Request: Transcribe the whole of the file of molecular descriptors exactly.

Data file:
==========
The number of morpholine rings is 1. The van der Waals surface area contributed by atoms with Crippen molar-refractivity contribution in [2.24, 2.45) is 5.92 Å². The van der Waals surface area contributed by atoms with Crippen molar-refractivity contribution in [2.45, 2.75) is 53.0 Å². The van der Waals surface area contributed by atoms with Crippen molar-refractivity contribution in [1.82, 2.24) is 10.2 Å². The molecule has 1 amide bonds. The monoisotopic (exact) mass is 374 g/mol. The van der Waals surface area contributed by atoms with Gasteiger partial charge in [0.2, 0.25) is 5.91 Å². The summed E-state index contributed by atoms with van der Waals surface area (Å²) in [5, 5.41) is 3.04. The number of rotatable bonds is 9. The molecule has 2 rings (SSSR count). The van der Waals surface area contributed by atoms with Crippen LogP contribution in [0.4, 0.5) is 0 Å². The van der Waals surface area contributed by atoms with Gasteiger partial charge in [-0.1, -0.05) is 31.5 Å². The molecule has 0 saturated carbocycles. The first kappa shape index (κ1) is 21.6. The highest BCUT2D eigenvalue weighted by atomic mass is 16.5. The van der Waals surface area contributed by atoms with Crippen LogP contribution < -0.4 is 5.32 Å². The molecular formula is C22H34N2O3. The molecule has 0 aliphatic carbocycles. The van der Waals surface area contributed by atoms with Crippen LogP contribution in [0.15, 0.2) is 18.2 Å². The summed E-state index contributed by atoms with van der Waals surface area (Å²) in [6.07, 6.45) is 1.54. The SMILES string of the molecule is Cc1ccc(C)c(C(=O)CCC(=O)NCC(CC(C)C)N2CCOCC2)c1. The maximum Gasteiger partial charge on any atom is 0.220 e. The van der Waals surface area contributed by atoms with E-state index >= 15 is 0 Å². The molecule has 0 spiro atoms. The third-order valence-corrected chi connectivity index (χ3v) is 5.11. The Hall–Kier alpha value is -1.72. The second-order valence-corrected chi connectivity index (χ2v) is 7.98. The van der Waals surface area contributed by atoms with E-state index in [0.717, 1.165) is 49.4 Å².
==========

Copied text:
The number of morpholine rings is 1. The van der Waals surface area contributed by atoms with Crippen molar-refractivity contribution in [2.24, 2.45) is 5.92 Å². The van der Waals surface area contributed by atoms with Crippen molar-refractivity contribution in [2.45, 2.75) is 53.0 Å². The van der Waals surface area contributed by atoms with Crippen molar-refractivity contribution in [1.82, 2.24) is 10.2 Å². The molecule has 1 amide bonds. The monoisotopic (exact) mass is 374 g/mol. The van der Waals surface area contributed by atoms with Gasteiger partial charge in [0.2, 0.25) is 5.91 Å². The summed E-state index contributed by atoms with van der Waals surface area (Å²) in [5, 5.41) is 3.04. The number of rotatable bonds is 9. The molecule has 2 rings (SSSR count). The van der Waals surface area contributed by atoms with Crippen LogP contribution in [0.4, 0.5) is 0 Å². The van der Waals surface area contributed by atoms with Gasteiger partial charge in [-0.1, -0.05) is 31.5 Å². The molecule has 0 saturated carbocycles. The first kappa shape index (κ1) is 21.6. The highest BCUT2D eigenvalue weighted by atomic mass is 16.5. The van der Waals surface area contributed by atoms with Crippen LogP contribution < -0.4 is 5.32 Å². The molecular formula is C22H34N2O3. The molecule has 0 aliphatic carbocycles. The van der Waals surface area contributed by atoms with Crippen LogP contribution in [0.15, 0.2) is 18.2 Å². The summed E-state index contributed by atoms with van der Waals surface area (Å²) in [6.07, 6.45) is 1.54. The SMILES string of the molecule is Cc1ccc(C)c(C(=O)CCC(=O)NCC(CC(C)C)N2CCOCC2)c1. The maximum Gasteiger partial charge on any atom is 0.220 e. The van der Waals surface area contributed by atoms with E-state index >= 15 is 0 Å². The molecule has 0 spiro atoms. The third-order valence-corrected chi connectivity index (χ3v) is 5.11. The Hall–Kier alpha value is -1.72. The second-order valence-corrected chi connectivity index (χ2v) is 7.98. The van der Waals surface area contributed by atoms with E-state index in [0.717, 1.165) is 49.4 Å².